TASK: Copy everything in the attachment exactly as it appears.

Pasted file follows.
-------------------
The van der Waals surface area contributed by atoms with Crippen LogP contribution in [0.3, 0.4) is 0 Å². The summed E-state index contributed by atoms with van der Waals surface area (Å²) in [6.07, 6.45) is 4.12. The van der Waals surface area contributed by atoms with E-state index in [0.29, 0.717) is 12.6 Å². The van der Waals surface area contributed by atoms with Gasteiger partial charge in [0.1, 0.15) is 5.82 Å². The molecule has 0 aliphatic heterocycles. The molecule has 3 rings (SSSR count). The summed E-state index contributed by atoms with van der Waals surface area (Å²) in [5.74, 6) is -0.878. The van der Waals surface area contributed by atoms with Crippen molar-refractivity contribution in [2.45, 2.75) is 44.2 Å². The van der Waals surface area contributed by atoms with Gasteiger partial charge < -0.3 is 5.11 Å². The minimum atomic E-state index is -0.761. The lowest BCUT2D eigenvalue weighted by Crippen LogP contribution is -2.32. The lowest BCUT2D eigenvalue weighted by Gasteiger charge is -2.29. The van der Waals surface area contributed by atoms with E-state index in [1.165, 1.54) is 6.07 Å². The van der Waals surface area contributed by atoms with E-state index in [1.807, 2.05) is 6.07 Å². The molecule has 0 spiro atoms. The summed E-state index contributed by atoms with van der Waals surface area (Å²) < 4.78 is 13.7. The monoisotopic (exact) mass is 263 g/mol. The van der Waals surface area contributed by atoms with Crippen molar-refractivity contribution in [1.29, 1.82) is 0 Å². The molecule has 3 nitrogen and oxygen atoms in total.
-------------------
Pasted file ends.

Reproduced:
The van der Waals surface area contributed by atoms with Crippen LogP contribution in [0.3, 0.4) is 0 Å². The summed E-state index contributed by atoms with van der Waals surface area (Å²) in [6.07, 6.45) is 4.12. The van der Waals surface area contributed by atoms with E-state index in [0.29, 0.717) is 12.6 Å². The van der Waals surface area contributed by atoms with Gasteiger partial charge in [0.1, 0.15) is 5.82 Å². The molecule has 0 aliphatic heterocycles. The molecule has 3 rings (SSSR count). The summed E-state index contributed by atoms with van der Waals surface area (Å²) in [5.74, 6) is -0.878. The van der Waals surface area contributed by atoms with Crippen molar-refractivity contribution in [2.45, 2.75) is 44.2 Å². The van der Waals surface area contributed by atoms with Gasteiger partial charge < -0.3 is 5.11 Å². The minimum atomic E-state index is -0.761. The lowest BCUT2D eigenvalue weighted by Crippen LogP contribution is -2.32. The lowest BCUT2D eigenvalue weighted by Gasteiger charge is -2.29. The van der Waals surface area contributed by atoms with E-state index in [1.165, 1.54) is 6.07 Å². The van der Waals surface area contributed by atoms with E-state index in [1.807, 2.05) is 6.07 Å². The molecule has 0 spiro atoms. The summed E-state index contributed by atoms with van der Waals surface area (Å²) < 4.78 is 13.7. The monoisotopic (exact) mass is 263 g/mol. The van der Waals surface area contributed by atoms with Crippen molar-refractivity contribution in [1.29, 1.82) is 0 Å². The molecule has 3 nitrogen and oxygen atoms in total.